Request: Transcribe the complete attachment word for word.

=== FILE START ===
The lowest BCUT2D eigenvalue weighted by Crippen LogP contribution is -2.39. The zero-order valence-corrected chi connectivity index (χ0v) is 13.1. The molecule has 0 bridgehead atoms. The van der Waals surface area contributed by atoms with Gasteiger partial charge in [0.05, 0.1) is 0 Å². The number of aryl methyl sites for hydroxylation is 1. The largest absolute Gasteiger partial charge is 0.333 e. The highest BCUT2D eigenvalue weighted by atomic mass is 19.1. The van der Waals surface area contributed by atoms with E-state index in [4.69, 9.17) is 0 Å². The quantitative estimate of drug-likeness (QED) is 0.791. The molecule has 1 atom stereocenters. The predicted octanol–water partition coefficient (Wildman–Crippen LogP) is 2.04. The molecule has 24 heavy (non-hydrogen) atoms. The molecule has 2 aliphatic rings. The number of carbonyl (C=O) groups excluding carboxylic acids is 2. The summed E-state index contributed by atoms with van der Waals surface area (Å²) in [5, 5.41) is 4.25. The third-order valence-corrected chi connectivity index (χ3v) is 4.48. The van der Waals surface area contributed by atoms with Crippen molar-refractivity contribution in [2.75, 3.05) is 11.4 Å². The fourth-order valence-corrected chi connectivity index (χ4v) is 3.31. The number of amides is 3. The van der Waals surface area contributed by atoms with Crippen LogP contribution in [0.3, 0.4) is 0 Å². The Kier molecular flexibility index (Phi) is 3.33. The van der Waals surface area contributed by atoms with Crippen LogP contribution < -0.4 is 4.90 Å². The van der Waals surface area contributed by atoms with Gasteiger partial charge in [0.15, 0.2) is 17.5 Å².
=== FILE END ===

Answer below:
The lowest BCUT2D eigenvalue weighted by Crippen LogP contribution is -2.39. The zero-order valence-corrected chi connectivity index (χ0v) is 13.1. The molecule has 0 bridgehead atoms. The van der Waals surface area contributed by atoms with Gasteiger partial charge in [0.05, 0.1) is 0 Å². The number of aryl methyl sites for hydroxylation is 1. The largest absolute Gasteiger partial charge is 0.333 e. The highest BCUT2D eigenvalue weighted by atomic mass is 19.1. The van der Waals surface area contributed by atoms with E-state index in [4.69, 9.17) is 0 Å². The quantitative estimate of drug-likeness (QED) is 0.791. The molecule has 1 atom stereocenters. The predicted octanol–water partition coefficient (Wildman–Crippen LogP) is 2.04. The molecule has 24 heavy (non-hydrogen) atoms. The molecule has 2 aliphatic rings. The number of carbonyl (C=O) groups excluding carboxylic acids is 2. The summed E-state index contributed by atoms with van der Waals surface area (Å²) in [5, 5.41) is 4.25. The third-order valence-corrected chi connectivity index (χ3v) is 4.48. The van der Waals surface area contributed by atoms with Crippen molar-refractivity contribution in [2.75, 3.05) is 11.4 Å². The fourth-order valence-corrected chi connectivity index (χ4v) is 3.31. The number of amides is 3. The van der Waals surface area contributed by atoms with Crippen LogP contribution in [0.3, 0.4) is 0 Å². The Kier molecular flexibility index (Phi) is 3.33. The van der Waals surface area contributed by atoms with Crippen LogP contribution < -0.4 is 4.90 Å². The van der Waals surface area contributed by atoms with Gasteiger partial charge in [0.15, 0.2) is 17.5 Å².